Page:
Adverse events associated with the use of oral cephalosporins/cephems

Isaac F. Mitropoulos, John C. Rotschafer, Keith A. Rodvold

Research output: Contribution to journalArticle

21 Scopus citations


Historically, oral cephalosporins represent one of the most widely used and safest classes of antimicrobials available. Typical adverse events have included nausea, vomiting, diarrhea, and hypersensitivity reactions. Other more serious events such as pseudomembranous colitis, although infrequent, may occur. The exact type and incidence of adverse events varies depending on the cephalosporin being administered. Differences in adverse event profiles may also vary by age of the patient. Reactions are usually not severe and often do not require termination of therapy. The purpose of this review is to present to healthcare providers the historical safety profile of the most commonly used oral cephalosporins.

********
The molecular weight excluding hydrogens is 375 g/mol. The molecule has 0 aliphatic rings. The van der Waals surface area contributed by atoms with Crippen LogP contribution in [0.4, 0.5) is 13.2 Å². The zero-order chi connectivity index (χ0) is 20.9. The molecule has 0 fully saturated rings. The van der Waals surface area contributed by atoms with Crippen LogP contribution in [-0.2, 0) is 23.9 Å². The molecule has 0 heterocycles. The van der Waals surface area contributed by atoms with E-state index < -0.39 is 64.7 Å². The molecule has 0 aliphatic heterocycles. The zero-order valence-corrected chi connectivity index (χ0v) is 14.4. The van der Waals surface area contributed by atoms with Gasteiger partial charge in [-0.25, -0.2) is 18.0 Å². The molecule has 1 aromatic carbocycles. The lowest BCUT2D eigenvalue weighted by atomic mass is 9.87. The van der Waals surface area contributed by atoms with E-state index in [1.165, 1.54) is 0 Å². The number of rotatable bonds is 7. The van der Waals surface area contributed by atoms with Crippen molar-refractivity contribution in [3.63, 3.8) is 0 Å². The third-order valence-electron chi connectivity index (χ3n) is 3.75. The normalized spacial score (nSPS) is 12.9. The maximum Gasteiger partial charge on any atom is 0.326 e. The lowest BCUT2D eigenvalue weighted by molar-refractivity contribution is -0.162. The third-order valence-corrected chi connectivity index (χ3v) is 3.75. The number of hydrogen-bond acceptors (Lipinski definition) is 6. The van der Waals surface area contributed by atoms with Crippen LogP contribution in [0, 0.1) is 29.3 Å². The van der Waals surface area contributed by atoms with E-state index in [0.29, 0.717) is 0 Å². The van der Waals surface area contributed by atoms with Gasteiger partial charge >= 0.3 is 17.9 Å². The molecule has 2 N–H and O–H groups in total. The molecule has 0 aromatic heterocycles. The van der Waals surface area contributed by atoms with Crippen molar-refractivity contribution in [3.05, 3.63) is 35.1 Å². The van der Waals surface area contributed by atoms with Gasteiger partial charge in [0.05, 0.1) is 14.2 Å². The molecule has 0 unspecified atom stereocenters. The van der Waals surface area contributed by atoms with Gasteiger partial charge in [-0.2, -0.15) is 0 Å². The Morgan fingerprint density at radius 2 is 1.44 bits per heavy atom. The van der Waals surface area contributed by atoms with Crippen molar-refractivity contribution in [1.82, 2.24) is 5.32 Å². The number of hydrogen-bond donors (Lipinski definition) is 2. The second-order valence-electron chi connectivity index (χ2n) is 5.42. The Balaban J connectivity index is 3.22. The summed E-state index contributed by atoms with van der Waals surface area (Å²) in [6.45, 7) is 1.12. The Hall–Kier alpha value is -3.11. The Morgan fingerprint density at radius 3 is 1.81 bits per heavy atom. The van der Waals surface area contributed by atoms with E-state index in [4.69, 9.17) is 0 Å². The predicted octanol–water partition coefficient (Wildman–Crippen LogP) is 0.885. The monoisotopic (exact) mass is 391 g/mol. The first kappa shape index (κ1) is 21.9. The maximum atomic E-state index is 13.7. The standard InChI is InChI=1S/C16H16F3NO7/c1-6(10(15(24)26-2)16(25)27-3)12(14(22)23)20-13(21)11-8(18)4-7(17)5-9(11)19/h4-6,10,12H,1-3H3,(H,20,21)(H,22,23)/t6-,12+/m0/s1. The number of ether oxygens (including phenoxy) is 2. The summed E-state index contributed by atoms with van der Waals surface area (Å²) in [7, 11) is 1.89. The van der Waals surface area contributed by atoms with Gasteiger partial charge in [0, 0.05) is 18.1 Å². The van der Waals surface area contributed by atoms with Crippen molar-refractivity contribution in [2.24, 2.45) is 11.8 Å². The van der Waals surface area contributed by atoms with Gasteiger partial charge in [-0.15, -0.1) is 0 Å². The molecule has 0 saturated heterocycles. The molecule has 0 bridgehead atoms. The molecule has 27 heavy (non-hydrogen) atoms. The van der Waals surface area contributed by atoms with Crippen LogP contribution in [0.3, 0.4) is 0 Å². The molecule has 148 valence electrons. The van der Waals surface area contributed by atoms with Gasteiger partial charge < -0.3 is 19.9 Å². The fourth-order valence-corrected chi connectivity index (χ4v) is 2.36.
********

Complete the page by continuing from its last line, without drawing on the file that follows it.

Original languageEnglish (US)
Pages (from-to)S67-S76
JournalDiagnostic Microbiology and Infectious Disease
Issue number3 SUPPL.
StatePublished - Mar 1 2007


  • Adverse events
  • Oral cephalosporins

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